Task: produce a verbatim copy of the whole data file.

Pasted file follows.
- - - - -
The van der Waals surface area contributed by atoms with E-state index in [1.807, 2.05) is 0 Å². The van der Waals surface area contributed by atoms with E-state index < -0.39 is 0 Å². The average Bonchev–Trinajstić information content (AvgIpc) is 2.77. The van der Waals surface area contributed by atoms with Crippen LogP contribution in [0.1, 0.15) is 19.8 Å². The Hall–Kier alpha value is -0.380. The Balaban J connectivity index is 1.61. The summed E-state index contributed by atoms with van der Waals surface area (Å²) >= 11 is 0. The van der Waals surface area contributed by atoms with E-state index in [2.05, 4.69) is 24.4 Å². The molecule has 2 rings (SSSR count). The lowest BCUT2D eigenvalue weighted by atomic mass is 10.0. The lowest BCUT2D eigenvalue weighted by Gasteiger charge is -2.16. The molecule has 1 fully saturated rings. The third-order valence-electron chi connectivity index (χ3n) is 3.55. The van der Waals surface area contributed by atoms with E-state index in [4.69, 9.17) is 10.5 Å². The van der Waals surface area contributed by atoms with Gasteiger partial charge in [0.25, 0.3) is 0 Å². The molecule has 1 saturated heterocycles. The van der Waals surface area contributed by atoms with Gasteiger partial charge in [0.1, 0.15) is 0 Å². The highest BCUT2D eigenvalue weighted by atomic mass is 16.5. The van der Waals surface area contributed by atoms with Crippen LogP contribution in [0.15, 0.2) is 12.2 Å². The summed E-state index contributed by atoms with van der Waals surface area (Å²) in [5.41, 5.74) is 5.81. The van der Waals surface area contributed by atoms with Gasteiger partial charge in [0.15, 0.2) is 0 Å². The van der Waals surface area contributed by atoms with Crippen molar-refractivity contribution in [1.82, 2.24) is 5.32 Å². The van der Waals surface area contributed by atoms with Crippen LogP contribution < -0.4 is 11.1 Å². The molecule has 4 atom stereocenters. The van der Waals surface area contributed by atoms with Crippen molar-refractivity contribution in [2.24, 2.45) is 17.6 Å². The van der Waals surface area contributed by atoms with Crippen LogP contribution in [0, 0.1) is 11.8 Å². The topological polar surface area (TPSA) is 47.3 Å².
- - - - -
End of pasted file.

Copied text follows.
The van der Waals surface area contributed by atoms with E-state index in [1.807, 2.05) is 0 Å². The van der Waals surface area contributed by atoms with E-state index < -0.39 is 0 Å². The average Bonchev–Trinajstić information content (AvgIpc) is 2.77. The van der Waals surface area contributed by atoms with Crippen LogP contribution in [0.1, 0.15) is 19.8 Å². The Hall–Kier alpha value is -0.380. The Balaban J connectivity index is 1.61. The summed E-state index contributed by atoms with van der Waals surface area (Å²) >= 11 is 0. The van der Waals surface area contributed by atoms with E-state index in [2.05, 4.69) is 24.4 Å². The molecule has 2 rings (SSSR count). The lowest BCUT2D eigenvalue weighted by atomic mass is 10.0. The lowest BCUT2D eigenvalue weighted by Gasteiger charge is -2.16. The molecule has 1 fully saturated rings. The third-order valence-electron chi connectivity index (χ3n) is 3.55. The van der Waals surface area contributed by atoms with E-state index in [4.69, 9.17) is 10.5 Å². The van der Waals surface area contributed by atoms with Gasteiger partial charge in [0.25, 0.3) is 0 Å². The molecule has 1 saturated heterocycles. The van der Waals surface area contributed by atoms with Gasteiger partial charge in [0.1, 0.15) is 0 Å². The highest BCUT2D eigenvalue weighted by atomic mass is 16.5. The van der Waals surface area contributed by atoms with Crippen LogP contribution in [0.15, 0.2) is 12.2 Å². The summed E-state index contributed by atoms with van der Waals surface area (Å²) in [5.41, 5.74) is 5.81. The van der Waals surface area contributed by atoms with Gasteiger partial charge in [0.15, 0.2) is 0 Å². The van der Waals surface area contributed by atoms with Crippen molar-refractivity contribution in [1.82, 2.24) is 5.32 Å². The van der Waals surface area contributed by atoms with Crippen LogP contribution < -0.4 is 11.1 Å². The molecule has 4 atom stereocenters. The van der Waals surface area contributed by atoms with Crippen molar-refractivity contribution in [2.24, 2.45) is 17.6 Å². The van der Waals surface area contributed by atoms with Crippen LogP contribution in [0, 0.1) is 11.8 Å². The topological polar surface area (TPSA) is 47.3 Å².